Stock Market 2020 [Data Reveals Where the Market is Going]

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The stock market is on FIRE lately but where’s it going for the rest of 2020?

In this video, I’m sharing my favorite investing tool to show you how to invest for the rest of the year. We’ll dig into some professional-level stock market data for the risks and returns in 2020.

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My Favorite Resource for Stock Market Analysis

Nation, nothing seems like it can keep the stock market from heading higher but in my experience as an equity analyst, that’s when the risk to your investments is the highest.

And it’s times like this that it helps to look into the data to give you an idea of those risks and a direction. So I wanted to use today’s video to share one of my favorite resources, I’ve used this tool since my days as an analyst, it always helps focus my strategy and it’ll help you put together a better stock market forecast.

FactSet puts out this Earnings Insight download, usually every couple of weeks and more frequently when stock market earnings are being reported. It’s a great look into the stocks in the S&P 500, how sales and earnings are coming out and can tip you off to problems in the market.

And the most recent report is really easy to find, you just go to Google and type in, Factset Earnings Insight. The most recent report is almost always going to be the first result, it’ll be a pdf that you can download a copy or just view online.

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Decoding the Stock Market in 2020

I want to scroll through the most recent and show you what stuck out to me and use that to give us some ideas for the stock market in 2020.

Companies are now reporting their earnings for the fourth quarter so we’re getting a crucial look into that holiday period for companies and how it drove profits. Remember that stocks are an ownership in a company’s earnings so this is ultimately what you own when you invest in a stock and you want to see this number growing.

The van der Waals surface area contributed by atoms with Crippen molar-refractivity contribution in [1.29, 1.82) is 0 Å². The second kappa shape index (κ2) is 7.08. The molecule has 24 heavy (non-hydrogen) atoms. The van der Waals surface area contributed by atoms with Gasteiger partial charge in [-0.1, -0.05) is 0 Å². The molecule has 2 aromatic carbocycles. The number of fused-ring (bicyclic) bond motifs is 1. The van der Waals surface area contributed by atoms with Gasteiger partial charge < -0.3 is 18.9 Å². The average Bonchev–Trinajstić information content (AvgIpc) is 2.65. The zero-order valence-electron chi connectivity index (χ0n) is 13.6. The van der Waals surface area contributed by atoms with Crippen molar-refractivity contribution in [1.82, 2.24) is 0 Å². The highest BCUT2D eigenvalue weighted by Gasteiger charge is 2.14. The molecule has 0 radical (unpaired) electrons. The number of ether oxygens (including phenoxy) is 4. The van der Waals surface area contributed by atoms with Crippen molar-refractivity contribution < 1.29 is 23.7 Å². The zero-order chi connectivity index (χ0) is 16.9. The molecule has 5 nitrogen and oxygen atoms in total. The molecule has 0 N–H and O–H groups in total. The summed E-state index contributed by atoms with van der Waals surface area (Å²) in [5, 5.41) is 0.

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And this highlight for the earnings growth rate immediately hit me like a sack of doorknobs. This says that earnings are 1.9% lower over the last year and companies have been reporting this kind of earnings growth for a full year!

So even though the market is booming higher, profits at these companies are shrinking. Now we’re not in a recession yet and the market can go still go up with a little profit weakness but this is a huge warning sign.

If we scroll down a little, Factset always has a topic of the week in which the go into a little more detail and this week is a great look into how expensive stocks are right now.

So Factset shows you the Forward Price-to-Earnings ratio here. Most investors are used to seeing the price-to-earnings ratio, that’s a stock’s price divided by the earnings, so a measure of how much investors are paying for each dollar in a company’s earnings. But you’re usually seeing this on a trailing basis, so the earnings a company has made over the last year.

This Forward P/E ratio is instead taking what analysts expect the companies to earn over the next four quarters so it’s a little different measurement. It still shows you how expensive a stock or the stock market is but its ASSUMING that analyst expectations for market earnings are going to be pretty close.

And here we see that the stock market is at its most expensive going back to 2002, we have to go back to the tech bubble for a time stocks were more expensive.

The stock market as a whole, again measured by that S&P 500, is trading for 18.7-times those expected earnings. Factset also tracks the longer-term averages so we see here that the 10-year average P/E is 14.9-times and the 20-year average is 15.5-times.

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So comparing the current price of stocks, that 18.7-times PE ratio, we find the market about 25% more expensive than the longer-term averages.

Put another way, stocks would have to fall by more than 20% for them to be considered around their fair value and I’d argue maybe even down 30% or more to be considered a good value!

You see in this chart the graph of that forward price-to-earnings ratio for the stock market, so the highest it’s been since 2002, and I’ve highlighted a point above. Something we’ll talk about later, despite the fact that companies are reporting declining earnings, analysts have really high expectations for 2020 earnings. Now I’m not going to say my analyst brothers and sisters are full of shit but I do think there are some problems here with forecasting higher profits.

This chart shows that PE ratio by stock sector and you’ve got some really interesting info here. We just finished up our 13-video series on the best stocks in each sector and I love taking the data to show us where the best opportunities are in each group.

So here we have the dark-blue line is the current PE for each sector against the lighter-blue which is the 20-year average. And you see some sectors are wildly expensive like Utilities and Materials. If you take the current PE of the utilities companies, 20.5-times earnings, against that longer-term average of 14.4-times…that’s 42% more expensive now than the sector usually is!